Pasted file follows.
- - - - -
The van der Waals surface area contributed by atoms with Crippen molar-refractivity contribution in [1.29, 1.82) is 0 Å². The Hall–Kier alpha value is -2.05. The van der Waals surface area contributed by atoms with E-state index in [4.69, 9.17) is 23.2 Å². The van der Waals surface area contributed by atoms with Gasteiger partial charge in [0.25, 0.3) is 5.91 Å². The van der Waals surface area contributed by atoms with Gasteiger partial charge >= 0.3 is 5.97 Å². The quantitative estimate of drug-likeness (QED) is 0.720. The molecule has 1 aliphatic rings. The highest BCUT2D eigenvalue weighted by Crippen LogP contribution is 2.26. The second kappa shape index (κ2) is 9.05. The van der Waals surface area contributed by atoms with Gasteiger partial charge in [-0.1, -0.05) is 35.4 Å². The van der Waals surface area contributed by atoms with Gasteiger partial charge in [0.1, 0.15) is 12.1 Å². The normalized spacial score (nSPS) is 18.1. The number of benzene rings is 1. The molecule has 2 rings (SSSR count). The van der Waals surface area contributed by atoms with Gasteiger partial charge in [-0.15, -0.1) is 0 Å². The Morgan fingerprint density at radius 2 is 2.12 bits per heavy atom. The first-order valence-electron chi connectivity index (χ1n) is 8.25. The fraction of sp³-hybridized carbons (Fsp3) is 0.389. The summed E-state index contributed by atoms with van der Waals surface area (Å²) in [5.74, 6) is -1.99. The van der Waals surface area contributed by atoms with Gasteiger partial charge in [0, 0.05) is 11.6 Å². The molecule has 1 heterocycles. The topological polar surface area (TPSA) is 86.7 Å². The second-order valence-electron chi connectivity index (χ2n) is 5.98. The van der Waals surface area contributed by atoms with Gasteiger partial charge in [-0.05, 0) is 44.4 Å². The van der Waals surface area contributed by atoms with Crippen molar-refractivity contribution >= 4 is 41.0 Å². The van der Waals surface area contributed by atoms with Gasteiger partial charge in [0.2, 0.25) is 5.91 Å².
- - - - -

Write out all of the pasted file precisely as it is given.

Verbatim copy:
The van der Waals surface area contributed by atoms with Crippen molar-refractivity contribution in [1.29, 1.82) is 0 Å². The Hall–Kier alpha value is -2.05. The van der Waals surface area contributed by atoms with E-state index in [4.69, 9.17) is 23.2 Å². The van der Waals surface area contributed by atoms with Gasteiger partial charge in [0.25, 0.3) is 5.91 Å². The van der Waals surface area contributed by atoms with Gasteiger partial charge >= 0.3 is 5.97 Å². The quantitative estimate of drug-likeness (QED) is 0.720. The molecule has 1 aliphatic rings. The highest BCUT2D eigenvalue weighted by Crippen LogP contribution is 2.26. The second kappa shape index (κ2) is 9.05. The van der Waals surface area contributed by atoms with Gasteiger partial charge in [-0.1, -0.05) is 35.4 Å². The van der Waals surface area contributed by atoms with Gasteiger partial charge in [0.1, 0.15) is 12.1 Å². The normalized spacial score (nSPS) is 18.1. The number of benzene rings is 1. The molecule has 2 rings (SSSR count). The van der Waals surface area contributed by atoms with Gasteiger partial charge in [-0.15, -0.1) is 0 Å². The Morgan fingerprint density at radius 2 is 2.12 bits per heavy atom. The first-order valence-electron chi connectivity index (χ1n) is 8.25. The fraction of sp³-hybridized carbons (Fsp3) is 0.389. The summed E-state index contributed by atoms with van der Waals surface area (Å²) in [5.74, 6) is -1.99. The van der Waals surface area contributed by atoms with Gasteiger partial charge in [0, 0.05) is 11.6 Å². The molecule has 1 heterocycles. The topological polar surface area (TPSA) is 86.7 Å². The second-order valence-electron chi connectivity index (χ2n) is 5.98. The van der Waals surface area contributed by atoms with Gasteiger partial charge in [-0.05, 0) is 44.4 Å². The van der Waals surface area contributed by atoms with Crippen molar-refractivity contribution >= 4 is 41.0 Å². The van der Waals surface area contributed by atoms with Gasteiger partial charge in [0.2, 0.25) is 5.91 Å².